With one strike, the zone you are hitting in expands slightly. Now you are looking fastball (or hanging off-speed) across the heart of the plate. Height-wise look just above knees to hip high. You must make a mental note to stay closed as you expand your zone. The odds of getting pitched outside increase dramatically when you have one or more strikes on you. Also, your mind-set should be to hit the ball up the middle. You should not swing at pitches outside of the zone or at off-speed pitches that are not mistakes. You will hit this zone until you have two strikes.

With two strikes, the zone is wide open, extending at least 2 in. on the corners and a ball width up and down the zone. Make note of what the ump is calling and adjust your zone accordingly. Your swing shortens slightly as you look to put the ball in play or foul it off. You are now looking for the ball away and will keep your front hip closed as you approach the ball. You are looking to hit opposite field as a majority of pitches will be thrown to the outer half of the plate with two strikes. You will react to the inside pitch.

Now with this mind-set, the pitcher must throw a minimum of 3 pitches to get you out or get a walk. So, a minimum of 3 pitches to get you out or 4 to walk you. You have that many pitches to find one that is in your hitting zone to hit for power. Expect to go at least 5 pitches as we can expect the pitcher to waste a pitch or miss the zone. It is very likely one of those five pitches will be the money pitch for you. Be ready. The big difference between amateur and professional hitters is that pros can hit the pitch when they get it a majority of the time.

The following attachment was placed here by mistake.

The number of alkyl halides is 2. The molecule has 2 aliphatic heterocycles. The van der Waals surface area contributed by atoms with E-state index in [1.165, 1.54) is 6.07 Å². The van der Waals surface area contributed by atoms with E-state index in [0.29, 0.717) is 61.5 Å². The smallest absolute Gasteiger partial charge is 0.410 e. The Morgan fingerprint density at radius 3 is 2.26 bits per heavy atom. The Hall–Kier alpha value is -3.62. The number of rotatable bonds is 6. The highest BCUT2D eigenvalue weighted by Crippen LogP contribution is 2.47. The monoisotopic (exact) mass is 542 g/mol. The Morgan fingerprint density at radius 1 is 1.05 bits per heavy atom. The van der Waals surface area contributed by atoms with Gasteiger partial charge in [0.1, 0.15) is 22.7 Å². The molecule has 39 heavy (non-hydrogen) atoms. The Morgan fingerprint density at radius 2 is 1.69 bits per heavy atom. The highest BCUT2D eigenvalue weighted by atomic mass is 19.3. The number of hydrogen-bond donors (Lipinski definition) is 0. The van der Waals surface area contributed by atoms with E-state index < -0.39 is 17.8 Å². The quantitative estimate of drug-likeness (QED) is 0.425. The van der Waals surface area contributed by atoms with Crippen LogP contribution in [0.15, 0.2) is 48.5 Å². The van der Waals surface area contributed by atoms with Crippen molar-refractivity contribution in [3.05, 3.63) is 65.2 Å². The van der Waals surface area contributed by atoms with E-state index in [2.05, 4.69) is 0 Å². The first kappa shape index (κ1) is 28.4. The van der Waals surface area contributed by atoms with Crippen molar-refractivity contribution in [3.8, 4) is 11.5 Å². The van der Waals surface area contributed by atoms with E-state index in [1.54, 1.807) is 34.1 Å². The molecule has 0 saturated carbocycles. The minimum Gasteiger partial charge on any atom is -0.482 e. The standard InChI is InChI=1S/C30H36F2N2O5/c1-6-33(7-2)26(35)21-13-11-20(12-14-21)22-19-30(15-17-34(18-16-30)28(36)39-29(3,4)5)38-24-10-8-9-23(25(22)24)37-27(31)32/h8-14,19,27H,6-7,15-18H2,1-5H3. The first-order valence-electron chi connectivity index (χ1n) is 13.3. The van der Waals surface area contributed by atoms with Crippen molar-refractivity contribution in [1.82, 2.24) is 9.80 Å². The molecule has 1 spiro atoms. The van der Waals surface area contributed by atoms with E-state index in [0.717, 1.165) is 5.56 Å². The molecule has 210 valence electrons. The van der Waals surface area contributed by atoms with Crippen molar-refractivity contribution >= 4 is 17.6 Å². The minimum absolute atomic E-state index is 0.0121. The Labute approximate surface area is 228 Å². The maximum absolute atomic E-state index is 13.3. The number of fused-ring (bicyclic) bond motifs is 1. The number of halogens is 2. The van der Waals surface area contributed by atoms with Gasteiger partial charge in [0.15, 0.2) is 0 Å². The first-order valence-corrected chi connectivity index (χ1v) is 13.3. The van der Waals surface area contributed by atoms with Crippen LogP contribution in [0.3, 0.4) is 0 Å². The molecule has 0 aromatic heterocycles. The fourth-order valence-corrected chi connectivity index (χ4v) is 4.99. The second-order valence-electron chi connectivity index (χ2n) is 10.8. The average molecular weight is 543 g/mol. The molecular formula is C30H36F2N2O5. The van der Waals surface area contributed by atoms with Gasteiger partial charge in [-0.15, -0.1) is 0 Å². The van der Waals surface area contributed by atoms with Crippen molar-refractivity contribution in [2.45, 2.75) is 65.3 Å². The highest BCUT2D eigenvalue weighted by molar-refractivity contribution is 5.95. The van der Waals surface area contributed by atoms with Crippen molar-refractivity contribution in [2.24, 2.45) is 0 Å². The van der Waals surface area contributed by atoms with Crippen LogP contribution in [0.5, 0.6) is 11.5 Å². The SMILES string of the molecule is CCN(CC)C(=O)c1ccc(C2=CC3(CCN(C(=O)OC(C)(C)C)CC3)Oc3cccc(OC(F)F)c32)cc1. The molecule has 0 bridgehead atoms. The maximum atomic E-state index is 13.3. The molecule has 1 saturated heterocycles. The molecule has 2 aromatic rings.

With runners on, your zone will change depending upon where you want to hit the ball, but for the most part, those three zone situations will suffice. Also, should you face a pitcher who is throwing strikes and a lot of them; you will need to match his aggressiveness. Still looking for your pitch, your zone should expand larger after the 1st strike to incorporate the zone the pitcher is hitting. If he’s not missing much, you have to step it up a notch and match him. Sure, you are not going to drive up the pitch count (unless you hit him a lot and keep him out there) but you will see pitches you can hit so go get them.

Working the count is extremely important when hitting against a pitcher you haven’t seen before. A team effort is required to gain info on what the pitcher has in way of velocity, location, and pitch types. Done properly, batters can swing the advantage to their side of the plate while possibly increasing their batting averages. Will this work every time? Probably not, but it will make you a better hitter and increase the odds of your team winning.

Variations of this approach can be made by moving your initial zone to wherever you want to hit the ball. If I know I can hit the outside pitch away with power, I may want to go after the first fastball I see on the outer half of the plate (very likely the first pitch). It’s up to you. The important part of all of this is to learn discipline at the plate and not go up there hacking at anything that moves. Have a plan and stick to it unless the conditions make you change.

Ultimately, QAB’s will help raise your batting average, RBI count, and on-base percentage. In order to be effective, however, you must learn to recognize pitches as well as developing a short quick stroke to the ball. Putting it all together is what it’s all about!

Anna C. Knight